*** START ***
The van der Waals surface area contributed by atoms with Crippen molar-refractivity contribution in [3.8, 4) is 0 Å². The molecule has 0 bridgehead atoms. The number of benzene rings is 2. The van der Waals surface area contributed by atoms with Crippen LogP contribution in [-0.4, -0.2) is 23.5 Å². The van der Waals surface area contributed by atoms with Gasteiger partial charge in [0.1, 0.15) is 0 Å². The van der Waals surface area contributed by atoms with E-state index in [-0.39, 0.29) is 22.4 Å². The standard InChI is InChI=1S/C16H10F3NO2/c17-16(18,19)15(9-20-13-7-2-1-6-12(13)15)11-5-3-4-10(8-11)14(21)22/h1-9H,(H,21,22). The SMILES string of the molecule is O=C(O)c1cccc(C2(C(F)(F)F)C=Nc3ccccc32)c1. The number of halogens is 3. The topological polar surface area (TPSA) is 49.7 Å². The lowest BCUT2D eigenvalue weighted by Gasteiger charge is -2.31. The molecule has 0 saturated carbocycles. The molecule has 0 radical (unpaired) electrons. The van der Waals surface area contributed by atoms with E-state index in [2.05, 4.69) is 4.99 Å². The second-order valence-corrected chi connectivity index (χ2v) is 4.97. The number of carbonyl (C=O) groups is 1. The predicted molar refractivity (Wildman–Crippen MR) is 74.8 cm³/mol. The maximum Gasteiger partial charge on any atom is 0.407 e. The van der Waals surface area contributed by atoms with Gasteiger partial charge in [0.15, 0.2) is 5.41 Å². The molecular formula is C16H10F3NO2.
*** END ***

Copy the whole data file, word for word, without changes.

The van der Waals surface area contributed by atoms with Crippen molar-refractivity contribution in [3.8, 4) is 0 Å². The molecule has 0 bridgehead atoms. The number of benzene rings is 2. The van der Waals surface area contributed by atoms with Crippen LogP contribution in [-0.4, -0.2) is 23.5 Å². The van der Waals surface area contributed by atoms with Gasteiger partial charge in [0.1, 0.15) is 0 Å². The van der Waals surface area contributed by atoms with E-state index in [-0.39, 0.29) is 22.4 Å². The standard InChI is InChI=1S/C16H10F3NO2/c17-16(18,19)15(9-20-13-7-2-1-6-12(13)15)11-5-3-4-10(8-11)14(21)22/h1-9H,(H,21,22). The SMILES string of the molecule is O=C(O)c1cccc(C2(C(F)(F)F)C=Nc3ccccc32)c1. The number of halogens is 3. The topological polar surface area (TPSA) is 49.7 Å². The lowest BCUT2D eigenvalue weighted by Gasteiger charge is -2.31. The molecule has 0 saturated carbocycles. The molecule has 0 radical (unpaired) electrons. The van der Waals surface area contributed by atoms with E-state index in [2.05, 4.69) is 4.99 Å². The second-order valence-corrected chi connectivity index (χ2v) is 4.97. The number of carbonyl (C=O) groups is 1. The predicted molar refractivity (Wildman–Crippen MR) is 74.8 cm³/mol. The maximum Gasteiger partial charge on any atom is 0.407 e. The van der Waals surface area contributed by atoms with Gasteiger partial charge in [0.15, 0.2) is 5.41 Å². The molecular formula is C16H10F3NO2.